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Proposed Canton chicken law more restrictive than other area towns

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CANTON - When town of Potsdam property owners who lives in a residential zone outside the village seeks permission to raise a few chickens for their family’s use, Codes Enforcement Officer James A. Plumley said he’s required to say “yes.”

By contrast, in neighboring Canton, Codes Enforcement Officer Russell B. Lawrence IV is technically supposed to give the opposite answer.

When it comes to poultry and other farm animals, St. Lawrence County’s major towns have different zoning laws on the books, but as it stands now, Canton is the most restrictive.

Canton town officials have spent months wrestling with a controversial proposal that would allow people living in residential zones outisde the village to raise chickens and cockerels. The town board may require residents to have a minimum of 3 acres.

They’re also considering a second law that would permit community supported agriculture projects (CSA) such as community gardens, in residential parts of the town, such as sections of Miner Street Road, Pike Road, Hale Road, Judson Street Road and Route 310.

At the town board’s March 12 meeting, Canton Town Supervisor David T. Button said he felt the proposed 3-acre minimum was “generous,” because the town of Potsdam required a minimum of 10 acres for residential property owners who wanted to raise chickens.

However, Mr. Plumley said the 10-acre minimum is only necessary for commercial operations and doesn’t apply to Potsdam town residents who want to have poultry and gardens for their own family’s use.

“If you’re not doing this for commercial gain you can have them. I can’t stop them,” Mr. Plumley said. “If the neighbors complain, then I can do something about it.”

Mr. Plumley said town residents aren’t required to obtain written consent from their neighbors if they want to raise poultry. The proposed Canton laws requires applicants to get sign off from all their neighbors.

“In Potsdam it’s never up to the neighbors for the simple reason that sometime neighbors don’t like each other,” he said.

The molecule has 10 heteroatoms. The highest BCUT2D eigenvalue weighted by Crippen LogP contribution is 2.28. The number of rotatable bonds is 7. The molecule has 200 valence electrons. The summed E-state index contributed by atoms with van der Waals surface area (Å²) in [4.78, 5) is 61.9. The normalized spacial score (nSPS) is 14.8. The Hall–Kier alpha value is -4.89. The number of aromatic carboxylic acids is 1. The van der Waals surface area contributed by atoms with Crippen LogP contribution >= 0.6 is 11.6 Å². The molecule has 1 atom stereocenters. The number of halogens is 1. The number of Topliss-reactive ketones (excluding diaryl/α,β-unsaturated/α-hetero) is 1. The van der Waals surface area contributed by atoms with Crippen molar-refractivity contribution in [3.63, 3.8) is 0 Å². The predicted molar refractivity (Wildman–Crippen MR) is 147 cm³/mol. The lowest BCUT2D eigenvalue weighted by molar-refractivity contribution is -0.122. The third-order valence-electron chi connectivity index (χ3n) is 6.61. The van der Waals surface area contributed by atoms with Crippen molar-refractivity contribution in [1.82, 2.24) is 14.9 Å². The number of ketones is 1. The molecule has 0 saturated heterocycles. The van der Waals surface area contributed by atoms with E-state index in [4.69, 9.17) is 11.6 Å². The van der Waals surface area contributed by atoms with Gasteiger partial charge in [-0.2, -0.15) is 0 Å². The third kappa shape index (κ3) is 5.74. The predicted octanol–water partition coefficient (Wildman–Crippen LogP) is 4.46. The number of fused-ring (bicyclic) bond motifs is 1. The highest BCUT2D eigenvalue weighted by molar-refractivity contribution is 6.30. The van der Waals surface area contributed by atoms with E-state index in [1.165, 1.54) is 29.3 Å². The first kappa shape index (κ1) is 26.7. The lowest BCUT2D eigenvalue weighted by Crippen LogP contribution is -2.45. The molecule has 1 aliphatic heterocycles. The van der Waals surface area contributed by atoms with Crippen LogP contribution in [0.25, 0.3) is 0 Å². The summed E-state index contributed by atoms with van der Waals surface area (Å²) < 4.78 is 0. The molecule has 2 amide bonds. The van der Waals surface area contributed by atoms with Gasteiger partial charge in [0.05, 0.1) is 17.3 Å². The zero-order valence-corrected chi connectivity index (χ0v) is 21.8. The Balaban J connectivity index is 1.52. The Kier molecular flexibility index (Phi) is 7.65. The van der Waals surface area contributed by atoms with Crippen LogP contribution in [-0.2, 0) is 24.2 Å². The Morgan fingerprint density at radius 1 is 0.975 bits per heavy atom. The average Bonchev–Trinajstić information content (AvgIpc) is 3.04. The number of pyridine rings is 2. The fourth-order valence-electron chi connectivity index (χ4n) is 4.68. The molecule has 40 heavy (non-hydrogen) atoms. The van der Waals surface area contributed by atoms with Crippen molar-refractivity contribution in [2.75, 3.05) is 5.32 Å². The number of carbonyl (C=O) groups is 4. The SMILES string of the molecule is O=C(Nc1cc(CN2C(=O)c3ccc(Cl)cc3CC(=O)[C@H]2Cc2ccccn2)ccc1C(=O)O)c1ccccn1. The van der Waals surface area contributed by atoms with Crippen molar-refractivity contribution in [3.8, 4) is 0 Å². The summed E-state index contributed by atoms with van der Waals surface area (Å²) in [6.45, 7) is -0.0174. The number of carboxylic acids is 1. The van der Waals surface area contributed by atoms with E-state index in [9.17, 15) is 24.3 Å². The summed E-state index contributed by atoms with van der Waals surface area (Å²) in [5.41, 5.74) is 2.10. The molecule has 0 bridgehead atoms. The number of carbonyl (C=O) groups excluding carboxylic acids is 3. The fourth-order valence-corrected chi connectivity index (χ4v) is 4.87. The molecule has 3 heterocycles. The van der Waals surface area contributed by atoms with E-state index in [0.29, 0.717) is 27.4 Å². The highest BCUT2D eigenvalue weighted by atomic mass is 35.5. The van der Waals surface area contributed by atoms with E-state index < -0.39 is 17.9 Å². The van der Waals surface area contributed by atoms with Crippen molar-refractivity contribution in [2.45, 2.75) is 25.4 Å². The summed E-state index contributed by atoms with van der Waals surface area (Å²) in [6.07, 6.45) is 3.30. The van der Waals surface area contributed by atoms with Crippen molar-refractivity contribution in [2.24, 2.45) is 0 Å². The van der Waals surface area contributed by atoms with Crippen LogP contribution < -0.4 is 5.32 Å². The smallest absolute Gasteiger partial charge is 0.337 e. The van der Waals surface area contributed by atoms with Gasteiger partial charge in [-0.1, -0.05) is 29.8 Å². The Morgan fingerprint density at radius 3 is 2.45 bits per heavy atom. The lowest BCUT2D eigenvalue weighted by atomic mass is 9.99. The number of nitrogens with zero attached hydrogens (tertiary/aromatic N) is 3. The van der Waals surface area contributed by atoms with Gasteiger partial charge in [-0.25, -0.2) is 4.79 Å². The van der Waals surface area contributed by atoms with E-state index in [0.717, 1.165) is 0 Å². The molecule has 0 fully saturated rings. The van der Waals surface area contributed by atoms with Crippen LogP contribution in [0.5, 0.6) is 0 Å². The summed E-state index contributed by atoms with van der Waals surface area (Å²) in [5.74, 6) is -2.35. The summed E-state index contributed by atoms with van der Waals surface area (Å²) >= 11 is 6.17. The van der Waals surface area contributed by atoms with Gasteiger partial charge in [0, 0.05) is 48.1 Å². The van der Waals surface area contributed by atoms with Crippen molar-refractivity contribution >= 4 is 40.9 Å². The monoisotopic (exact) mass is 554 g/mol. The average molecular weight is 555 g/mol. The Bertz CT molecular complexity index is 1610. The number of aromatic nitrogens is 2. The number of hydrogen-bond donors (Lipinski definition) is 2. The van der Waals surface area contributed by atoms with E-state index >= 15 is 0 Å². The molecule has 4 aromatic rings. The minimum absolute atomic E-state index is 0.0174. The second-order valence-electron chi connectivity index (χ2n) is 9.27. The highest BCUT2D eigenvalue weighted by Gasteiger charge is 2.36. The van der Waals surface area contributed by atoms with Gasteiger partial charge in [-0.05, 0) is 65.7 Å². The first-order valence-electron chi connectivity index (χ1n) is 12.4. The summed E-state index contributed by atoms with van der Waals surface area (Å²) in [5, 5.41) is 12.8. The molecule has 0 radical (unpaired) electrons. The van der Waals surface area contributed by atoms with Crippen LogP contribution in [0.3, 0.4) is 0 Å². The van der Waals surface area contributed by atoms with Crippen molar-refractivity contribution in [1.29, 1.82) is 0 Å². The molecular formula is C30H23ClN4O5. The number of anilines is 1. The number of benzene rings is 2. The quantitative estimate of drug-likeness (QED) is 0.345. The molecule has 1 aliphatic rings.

In the town of Massena, livestock and fowl are are allowed in residential zones if the applicant receives site plan approval from the town’s planning board. However, the village of Massena zoning code prohibits rabbits, poultry and livestock.

The village of Canton allows residents to raise chickens if all of the adjoining neighbors agree.

In the town of Gouverneur, chickens are allowed in both the village and town. Gouverneur town and village property owners with less than 2 acres are required to obtain a use variance from the town’s zoning Board of Appeals.

Gouverneur Codes Enforcement Officer Michael J. McQuade said those with more than 2 acres are allowed to proceed without getting any permit.

He said he hasn’t had any problems related to people raising chickens and he thinks the 3-acre minimum proposed by Canton is too restrictive.

“Three acres is pretty big. It seems they’re making it so restrictive it would be impossible for people to do what they want,” Mr. McQuade said.

Mr. Button said the 3-acre minimum parcel size is a compromise between those advocating for chickens in a residential zone and those who are opposed.

“Given the fact that we’ve never allowed non-domestic animals, this might represent a good first step,” Mr. Button said. “If over time we find people who want animals can co-exist with those who don’t, we can revisit this.”

Although only two town residents have come to meetings voicing concerns about changing the town’s zoning code, the supervisor said they are not the only ones out there.

“Several board members have heard from people in the community who are concerned. They are trying to listen to everybody,” he said.

Some town board members have said those who want farm animals should buy property in the town’s rural zone rather than remain living in a residential zone.

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